Rachel Cusk meets Nora Ephron in this intimate and evolving portrait about the end of a marriage and how life can fall apart and be rebuilt in wonderful and surprising ways.
One minute Elizabeth Crane and her husband of fifteen years are fixing up their old house in Upstate New York, finally setting down roots after stints in Chicago, Texas, and Brooklyn, when his unexpected admission—I’m not happy—changes everything. Suddenly she finds herself separated and in couples therapy, living in an apartment in the city with an old friend and his kid. It’s understood that the apartment and bonus family are temporary, but the situation brings unexpected comfort and much-needed healing for wounds even older than her marriage.
Crafting the story as the very events chronicled are unfolding, Crane writes from a place of guarded possibility, capturing through vignettes and collected moments a semblance of the real-time practice of healing. At turns funny and dark, with moments of poignancy, This Story Will Change is an unexpected and moving portrait of a woman in transformation, a chronicle of how even the stories we tell ourselves about ourselves are bound to change.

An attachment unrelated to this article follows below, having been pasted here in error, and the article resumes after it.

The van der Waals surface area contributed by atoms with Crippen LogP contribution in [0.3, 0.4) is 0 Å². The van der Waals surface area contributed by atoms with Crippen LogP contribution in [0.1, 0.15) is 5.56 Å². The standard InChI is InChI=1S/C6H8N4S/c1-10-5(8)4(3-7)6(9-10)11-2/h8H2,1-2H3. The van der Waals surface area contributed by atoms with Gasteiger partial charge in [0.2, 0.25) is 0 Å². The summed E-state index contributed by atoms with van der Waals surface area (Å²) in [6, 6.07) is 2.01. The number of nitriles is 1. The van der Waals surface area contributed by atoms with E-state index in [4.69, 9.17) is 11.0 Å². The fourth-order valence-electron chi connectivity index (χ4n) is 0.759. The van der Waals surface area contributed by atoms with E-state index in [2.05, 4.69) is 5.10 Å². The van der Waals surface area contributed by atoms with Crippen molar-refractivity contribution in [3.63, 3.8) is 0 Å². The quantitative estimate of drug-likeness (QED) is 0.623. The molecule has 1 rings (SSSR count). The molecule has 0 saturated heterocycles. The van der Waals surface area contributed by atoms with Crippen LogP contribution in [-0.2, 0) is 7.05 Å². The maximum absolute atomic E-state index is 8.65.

This Story Will Not Be a Fairy Tale
Punks Would Punch You in the Face
Answers to the Question What Are You Thinking About
This Story Will Be a True Story
They Watched a Show Called Divorce on the L-Shaped Sofa
Should They Just Have Gone Ahead and Gotten One of Those Long-Ass Dining Room Tables Too?
This Story Will Not Be the Entire Story
She Did Not Hate Living in Brooklyn
Doesn’t This All Seem Pretty Common and Not Unusual or Even Awful at All in a Long-Term Marriage?
The Story Will Not Be the Whole Story
While We’re Here: Ten Scenarios That Might Have Been Preferable
Let’s Talk About the Kid Again
Bits of Dialogue from a Car Ride that Shouldn’t Have Happened a Year after He Moved Out Because She Let Herself Get False Hope after He Recently Acknowledged that He’d Projected Some of His Stuff onto Her
On the Eve of the Shitty Anniversary